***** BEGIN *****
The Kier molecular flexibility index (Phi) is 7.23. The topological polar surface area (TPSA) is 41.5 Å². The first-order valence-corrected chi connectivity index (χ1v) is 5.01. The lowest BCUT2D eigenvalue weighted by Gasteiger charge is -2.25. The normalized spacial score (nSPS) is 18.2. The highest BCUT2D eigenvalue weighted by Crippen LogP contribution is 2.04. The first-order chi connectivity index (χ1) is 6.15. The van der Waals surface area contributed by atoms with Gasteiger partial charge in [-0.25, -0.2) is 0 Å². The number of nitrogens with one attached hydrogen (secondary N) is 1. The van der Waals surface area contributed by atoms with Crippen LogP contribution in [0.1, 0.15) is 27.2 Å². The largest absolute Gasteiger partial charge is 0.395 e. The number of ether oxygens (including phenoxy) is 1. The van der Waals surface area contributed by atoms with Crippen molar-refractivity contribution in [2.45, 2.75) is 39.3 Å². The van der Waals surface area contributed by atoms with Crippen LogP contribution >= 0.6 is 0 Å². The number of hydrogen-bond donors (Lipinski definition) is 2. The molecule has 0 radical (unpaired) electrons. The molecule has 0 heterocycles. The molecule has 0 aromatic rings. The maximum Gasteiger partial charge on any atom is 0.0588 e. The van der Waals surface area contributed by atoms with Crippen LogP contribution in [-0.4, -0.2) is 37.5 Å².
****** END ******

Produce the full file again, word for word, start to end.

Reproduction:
The Kier molecular flexibility index (Phi) is 7.23. The topological polar surface area (TPSA) is 41.5 Å². The first-order valence-corrected chi connectivity index (χ1v) is 5.01. The lowest BCUT2D eigenvalue weighted by Gasteiger charge is -2.25. The normalized spacial score (nSPS) is 18.2. The highest BCUT2D eigenvalue weighted by Crippen LogP contribution is 2.04. The first-order chi connectivity index (χ1) is 6.15. The van der Waals surface area contributed by atoms with Gasteiger partial charge in [-0.25, -0.2) is 0 Å². The number of nitrogens with one attached hydrogen (secondary N) is 1. The van der Waals surface area contributed by atoms with Crippen LogP contribution in [0.1, 0.15) is 27.2 Å². The largest absolute Gasteiger partial charge is 0.395 e. The number of ether oxygens (including phenoxy) is 1. The van der Waals surface area contributed by atoms with Crippen molar-refractivity contribution in [2.45, 2.75) is 39.3 Å². The van der Waals surface area contributed by atoms with Crippen LogP contribution >= 0.6 is 0 Å². The number of hydrogen-bond donors (Lipinski definition) is 2. The molecule has 0 radical (unpaired) electrons. The molecule has 0 heterocycles. The molecule has 0 aromatic rings. The maximum Gasteiger partial charge on any atom is 0.0588 e. The van der Waals surface area contributed by atoms with Crippen LogP contribution in [-0.4, -0.2) is 37.5 Å².